Could This Panel Have Come From a Wrecked C8 Chevrolet Corvette?
There have been rumors of a wrecked test Corvette and a scavenged camouflaged panel—but what really happened?
Spy photos of General Motors' mid-engine C8 Corvette have been popping up from test tracks across the country for the better part of a year. Recently, rumors of a wrecked test car have been making their way around the online Corvette communities, floating along with them a pair of rather curious photos sporting the same camouflage worn by the Corvette on multiple occasions.
The images, originally posted by Corvette Forum member "Tool Hoarder," depict two angles of a panel found after GM had supposedly booked out private rental time at Virginia International Raceway.
According to details posted in the thread, an email was sent out which postponed scheduled entry into the racetrack's paddock, citing a "high security" private track rental. Speculation swirled and, eventually, it came to light that GM had rented the track out to test at least one vehicle. The forum member goes on to say that an individual familiar with the matter confirmed that a C8 had been involved in an accident which caused the delay.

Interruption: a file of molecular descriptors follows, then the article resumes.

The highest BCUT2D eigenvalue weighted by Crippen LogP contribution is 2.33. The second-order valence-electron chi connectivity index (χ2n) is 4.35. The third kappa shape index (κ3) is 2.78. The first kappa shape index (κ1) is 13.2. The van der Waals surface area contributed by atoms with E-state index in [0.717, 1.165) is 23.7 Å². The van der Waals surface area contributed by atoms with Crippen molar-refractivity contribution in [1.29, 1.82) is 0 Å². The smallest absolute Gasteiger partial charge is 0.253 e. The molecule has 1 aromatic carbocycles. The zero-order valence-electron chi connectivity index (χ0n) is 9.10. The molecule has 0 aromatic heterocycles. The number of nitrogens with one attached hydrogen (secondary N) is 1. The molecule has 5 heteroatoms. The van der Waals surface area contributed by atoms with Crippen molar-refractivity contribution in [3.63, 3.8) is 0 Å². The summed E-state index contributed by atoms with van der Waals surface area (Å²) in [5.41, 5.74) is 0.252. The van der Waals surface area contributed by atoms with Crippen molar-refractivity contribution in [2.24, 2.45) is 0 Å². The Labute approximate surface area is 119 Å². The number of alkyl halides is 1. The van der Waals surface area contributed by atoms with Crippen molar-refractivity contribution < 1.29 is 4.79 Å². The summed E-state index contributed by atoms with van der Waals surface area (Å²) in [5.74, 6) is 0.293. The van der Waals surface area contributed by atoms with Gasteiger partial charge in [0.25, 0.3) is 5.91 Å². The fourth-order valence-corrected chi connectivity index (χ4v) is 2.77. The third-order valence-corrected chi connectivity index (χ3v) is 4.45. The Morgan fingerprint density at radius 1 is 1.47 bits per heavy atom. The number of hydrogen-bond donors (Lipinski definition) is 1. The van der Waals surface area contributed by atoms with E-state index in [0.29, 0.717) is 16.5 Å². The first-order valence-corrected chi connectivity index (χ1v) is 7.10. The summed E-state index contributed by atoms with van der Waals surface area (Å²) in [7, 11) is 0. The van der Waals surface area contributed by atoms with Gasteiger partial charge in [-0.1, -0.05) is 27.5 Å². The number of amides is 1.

It's important to note that the camouflage pattern on the panel found at the track is an exact match of the wrap used on various C8 test mules seen in the wild, hence the speculation on the forums. What isn't clear is where the panel came from.
The application of gaff tape around the edges may indicate that the panel was used to disguise actual body lines and is not necessarily an indication of a crash. Perhaps GM is getting ready to test with production aerodynamics and has been hiding certain body features this whole time. Or, perhaps, the panel doesn't belong to the Corvette at all.
A GM spokesperson declined to comment and told The Drive that the company cannot speak on future product offerings but did offer some insight on how GM tests vehicles at privately rented facilities.
According to the spokesperson, GM will never rent out a test track for one single product, meaning that there may have been multiple models (or perhaps multiple Corvettes) roaming VIR before the panel was found. They also noted that it's not uncommon for the automaker to leave behind panels from test mules and have the track staff dispose of them accordingly.
Whatever vehicle this panel actually came from is still beyond us. Though we're banking on the Corvette, we're curious how the unnamed source got ahold of it and where it was actually fitted on the car. At least it'll make for some cool memorabilia in years to come.